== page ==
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Splunk Network Health Check

This app will monitor health of your Internet connection by pinging Google (and a few other hosts) and creating nice graphs. It is based on Splunk's official Dockerfile.

This app uses Splunk Lab, an open-source app I built to effortlessly run Splunk in a Docker container.

Quickest Installation

bash <(curl -s https://raw.githubusercontent.com/dmuth/splunk-network-health-check/master/go.sh)

Follow the on-screen instructions for configuration Splunk Network Health Check and you should be running in no time!

Less Quick Installation

Maybe you don't want to pipe some random script on the Internet into your shell, that's cool. Here are the Docker commands to run it and view the output:

docker run --name splunk-network-health-check -d --rm -p 8000:8000 \
	-v $(pwd)/splunk-data:/opt/splunk/var/lib/splunk/defaultdb \
	dmuth1/splunk-network-health-check
docker logs -f splunk-network-health-check

No matter how you install it, you can then go to http://localhost:8000/ and get graphs like these:

Data will be persisted in the splunk-data/ directory between container runs.

Default Targets

These are the default targets, but can be overridden with -e TARGETS=...:

  • google.com
  • 8.8.8.8 (Google's DNS Resolver)
  • 1.1.1.1 (CloudFlare's DNS Resolver)

I picked Google because it's a fairly well connceted site, and I picked the second two IPs so that if DNS is flaky, it won't impact either those, and those two IP addresses are owned by completely different entities.

More detailed options

  • --restart unless-stopped - Causes this container to restart if killed Docker is restarted. This is highly recommended.
  • -e "TARGETS=google.com,cnn.com,8.8.8.8,1.1.1.1" - Specify hosts to ping
  • -e ETC_HOSTS=hosts.txt - Specify a hosts file to append to /etc/hosts. Useful for when you want to give names to local devices to ping, such as cameras.
  • -e SPLUNK_PASSWORD=password - Set a non-default password. You WILL do this if you run this in a production environment.

What's Splunk?

Splunk is an amazing app that lets you monitor your logfiles and perform analytics on them. You can monitor other kinds of data, such as the output of the ping command, which is what this app does. A free copy of Splunk Enterprise can be downloaded at Splunk.com and is downloaded in the Dockerfile.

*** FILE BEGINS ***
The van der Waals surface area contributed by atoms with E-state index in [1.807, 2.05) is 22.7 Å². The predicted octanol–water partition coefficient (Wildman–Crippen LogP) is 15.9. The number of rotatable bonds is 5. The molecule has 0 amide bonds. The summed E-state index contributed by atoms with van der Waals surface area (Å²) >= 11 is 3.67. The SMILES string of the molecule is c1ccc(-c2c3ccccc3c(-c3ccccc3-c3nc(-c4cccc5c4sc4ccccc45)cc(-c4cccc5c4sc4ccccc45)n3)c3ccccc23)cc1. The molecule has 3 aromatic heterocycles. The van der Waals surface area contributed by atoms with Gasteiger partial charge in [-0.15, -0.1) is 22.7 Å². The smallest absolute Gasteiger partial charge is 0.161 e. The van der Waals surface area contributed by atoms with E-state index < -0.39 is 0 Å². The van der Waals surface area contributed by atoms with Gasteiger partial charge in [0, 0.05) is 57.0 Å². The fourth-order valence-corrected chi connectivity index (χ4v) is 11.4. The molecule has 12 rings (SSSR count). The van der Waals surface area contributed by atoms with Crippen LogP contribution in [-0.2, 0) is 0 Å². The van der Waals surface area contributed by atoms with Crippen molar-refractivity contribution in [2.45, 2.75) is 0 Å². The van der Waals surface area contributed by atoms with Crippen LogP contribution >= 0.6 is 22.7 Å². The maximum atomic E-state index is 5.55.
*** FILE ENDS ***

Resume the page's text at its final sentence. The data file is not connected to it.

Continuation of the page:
How does it work?

At its core, this app uses a script called ping.sh. This script runs a hacked version of ping to ping all targets and report on status (packets sent/packets received) every 10 seconds.

"Oh god, why did you hack ping?"

A few reasons:

  • fping sometimes returned negative RTTs, so that's not a good sign.
  • Running ping -c 10 multiple times in parallel caused N processes to be spawned every 10 seconds.
    • The performance impact wasn't terrible, but I wanted this app to be as friendly to the CPU as I could make it.
  • fping also didn't periodically report on the status of hosts that I was pinging.
  • fping also got a little weird if there was no Internet connectivity, as DNS would not resolve
    • You'd think this wouldn't be a problem when pinging IPs, but sadly, it was.

Taking all of these into account, it seemed to make the most sense to hack ping to print its status every 10 seconds and use that as the basis of the uptime graph in Splunk.

Security Concerns

Please set a password if you are deploying this on anything other than a personal device. That is done with -e SPLUNK_PASSWORD=<password>.

Development

The Easy Way

There are some helper scripts in bin/ which make the process less painful:

  • bin/dev.sh - Build an image from the Dockerfile, start it, and spawn a bash` shell
    • This is actually a wrapper for go.sh, so just follow the on-screen prompts.
    • When exited, the container will end.
  • bin/kill.sh - Stop the container and kill it.
  • bin/logs.sh - Tail the logs of the currently running container
  • bin/clean.sh - Remove splunk-data/ directory. This will remove all indexed data (pings and latency) from Splunk!
  • bin/push.sh - Push the image up to Docker Hub

Known Bugs

For reasons unclear to me, if you set up a VPN connection, this completely breaks ping in all Docker containers. Even docker run alpine ping google.com doesn't work.

The workaround is to simply restart Docker. If you started your container with --restart unless-stopped, it will start up automatically. I am unclear on if this is something that can be fixed.

FAQ

Why does the Splunk web interface run with HTTPS enabled?

Because one day, someone somewhere will install this app on a machine which faces the public Internet, and passwords will be sent over the clear. In fact, over a long enough time, the odds of this happening approach 1.

THAT is why I use HTTPS/SSL. And why you should too on your apps.

Licensing

Splunk has its own license. Please abide by it.

Credits

Additional Reading

  • Splunk Lab - A more generic Dockerized version of Splunk which I developed

Questions, comments, abuse, and offers of employment

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A Dockerized Splunk app to monitor your Internet connection

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